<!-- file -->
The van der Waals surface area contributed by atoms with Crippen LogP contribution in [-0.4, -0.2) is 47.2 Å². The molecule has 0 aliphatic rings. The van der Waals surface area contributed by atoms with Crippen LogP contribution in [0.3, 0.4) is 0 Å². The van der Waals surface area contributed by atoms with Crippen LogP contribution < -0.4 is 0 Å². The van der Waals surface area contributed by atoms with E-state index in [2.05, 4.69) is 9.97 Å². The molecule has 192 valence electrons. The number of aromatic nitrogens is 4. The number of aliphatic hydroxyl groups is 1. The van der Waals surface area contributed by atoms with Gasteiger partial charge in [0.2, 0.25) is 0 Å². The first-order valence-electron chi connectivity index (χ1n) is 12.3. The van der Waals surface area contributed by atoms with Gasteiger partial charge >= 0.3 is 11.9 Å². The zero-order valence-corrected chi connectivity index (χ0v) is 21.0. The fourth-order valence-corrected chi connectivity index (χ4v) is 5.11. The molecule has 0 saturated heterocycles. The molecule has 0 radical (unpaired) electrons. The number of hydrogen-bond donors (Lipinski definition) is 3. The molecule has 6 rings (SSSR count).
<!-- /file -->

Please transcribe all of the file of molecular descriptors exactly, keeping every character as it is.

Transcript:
The van der Waals surface area contributed by atoms with Crippen LogP contribution in [-0.4, -0.2) is 47.2 Å². The molecule has 0 aliphatic rings. The van der Waals surface area contributed by atoms with Crippen LogP contribution in [0.3, 0.4) is 0 Å². The van der Waals surface area contributed by atoms with Crippen LogP contribution < -0.4 is 0 Å². The van der Waals surface area contributed by atoms with E-state index in [2.05, 4.69) is 9.97 Å². The molecule has 192 valence electrons. The number of aromatic nitrogens is 4. The number of aliphatic hydroxyl groups is 1. The van der Waals surface area contributed by atoms with Gasteiger partial charge in [0.2, 0.25) is 0 Å². The first-order valence-electron chi connectivity index (χ1n) is 12.3. The van der Waals surface area contributed by atoms with Gasteiger partial charge >= 0.3 is 11.9 Å². The zero-order valence-corrected chi connectivity index (χ0v) is 21.0. The fourth-order valence-corrected chi connectivity index (χ4v) is 5.11. The molecule has 0 saturated heterocycles. The molecule has 0 radical (unpaired) electrons. The number of hydrogen-bond donors (Lipinski definition) is 3. The molecule has 6 rings (SSSR count).